It is probable that we can force the work during these three months so that the results can be available at the end of April or the beginning of May, provided that no unforeseen things will happen as epizootic diseases amongst the animals, trouble with the apparatus etc., which can delay the work.

    The cost for carrying through an investigation of this type I estimate to 10.000 — $15.000 dollars. [with 100 cats]

    He wants to know who will control the publication of results. Dalhamn seems genuinely interested in knowing whether filters remove the ciliary-killer components in cigarettes smoke. [The ciliary function moves mucus in the throat and lungs, and is therefore important for 'lung clearance' (coughing, etc.) Coughing to clear the lungs is good for smokers, but a bad mark for cigarette company sales.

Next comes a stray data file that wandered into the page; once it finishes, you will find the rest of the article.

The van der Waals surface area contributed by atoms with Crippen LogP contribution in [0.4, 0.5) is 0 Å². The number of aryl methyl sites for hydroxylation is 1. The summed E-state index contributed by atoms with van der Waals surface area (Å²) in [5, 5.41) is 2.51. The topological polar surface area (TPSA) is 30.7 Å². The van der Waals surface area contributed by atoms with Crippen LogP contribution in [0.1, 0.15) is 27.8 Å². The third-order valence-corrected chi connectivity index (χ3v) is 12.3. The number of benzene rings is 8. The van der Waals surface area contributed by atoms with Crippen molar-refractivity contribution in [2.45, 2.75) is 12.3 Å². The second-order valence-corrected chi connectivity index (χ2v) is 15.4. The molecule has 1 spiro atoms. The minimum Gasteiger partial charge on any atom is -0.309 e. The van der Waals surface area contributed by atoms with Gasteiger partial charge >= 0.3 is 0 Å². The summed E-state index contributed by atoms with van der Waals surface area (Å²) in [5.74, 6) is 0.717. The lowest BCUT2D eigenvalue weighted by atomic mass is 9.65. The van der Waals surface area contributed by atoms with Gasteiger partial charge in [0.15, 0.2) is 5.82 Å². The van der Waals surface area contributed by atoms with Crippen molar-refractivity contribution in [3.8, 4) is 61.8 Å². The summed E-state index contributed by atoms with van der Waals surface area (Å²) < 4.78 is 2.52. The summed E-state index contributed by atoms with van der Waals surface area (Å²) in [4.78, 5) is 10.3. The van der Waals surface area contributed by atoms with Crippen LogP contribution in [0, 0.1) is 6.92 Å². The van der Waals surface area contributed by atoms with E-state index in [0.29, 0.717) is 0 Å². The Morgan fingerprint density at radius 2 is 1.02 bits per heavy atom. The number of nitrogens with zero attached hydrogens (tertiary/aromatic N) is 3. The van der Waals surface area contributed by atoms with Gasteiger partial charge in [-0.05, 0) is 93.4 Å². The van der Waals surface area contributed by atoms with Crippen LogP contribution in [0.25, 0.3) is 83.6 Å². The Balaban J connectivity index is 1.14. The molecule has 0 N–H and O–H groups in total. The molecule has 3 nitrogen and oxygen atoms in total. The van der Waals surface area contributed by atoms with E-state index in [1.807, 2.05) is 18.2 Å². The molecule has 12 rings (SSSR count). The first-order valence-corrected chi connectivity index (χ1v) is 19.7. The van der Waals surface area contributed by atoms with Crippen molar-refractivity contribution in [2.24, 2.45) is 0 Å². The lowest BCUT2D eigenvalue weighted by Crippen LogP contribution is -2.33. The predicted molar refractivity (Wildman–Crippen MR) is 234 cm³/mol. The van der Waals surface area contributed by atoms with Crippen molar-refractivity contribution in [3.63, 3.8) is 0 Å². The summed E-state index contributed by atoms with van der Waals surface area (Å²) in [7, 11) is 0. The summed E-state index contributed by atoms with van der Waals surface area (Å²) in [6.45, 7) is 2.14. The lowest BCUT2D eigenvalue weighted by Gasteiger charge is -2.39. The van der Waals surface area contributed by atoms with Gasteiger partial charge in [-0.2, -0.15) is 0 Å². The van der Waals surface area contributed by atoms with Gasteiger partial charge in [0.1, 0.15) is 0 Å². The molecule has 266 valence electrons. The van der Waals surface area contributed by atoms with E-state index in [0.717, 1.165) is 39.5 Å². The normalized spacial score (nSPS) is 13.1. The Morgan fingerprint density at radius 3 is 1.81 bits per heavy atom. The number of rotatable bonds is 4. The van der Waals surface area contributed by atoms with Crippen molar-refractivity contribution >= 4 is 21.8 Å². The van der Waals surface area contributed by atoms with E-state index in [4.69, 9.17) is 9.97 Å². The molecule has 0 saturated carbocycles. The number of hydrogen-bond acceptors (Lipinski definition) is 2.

1963 Jan 13: Ragnar Rylander begins writing directly to Parmele (Vice Presdient and Director of Research at Lorillard). He appears to be helping them plan a symposium [which became his forte later] and organising the making of a film about their research processes, He writes:

Enclosed please find a copy of the agreement I have signed with SF-Sandrews concerning our movie about the smoke dosage apparatus. It is for your knowledge only as I already have the letter in which you state that Lorillard is going to pay the film. (sic)

    As you see in the sixth paragraph they want part of their payment in advance so would you please forward them 4,833 dolllars according to 6 a.[the contract clause]

    The actual shooting of the film will start January 17th and all scenes taken in connection with the apparatus will probably be completed January 22nd.

    Concerning the cilia symposium I enclose the names of a few people who might be of value for different papers and also for the discussion : I think Jose A Rivera would prove an excellent chairman.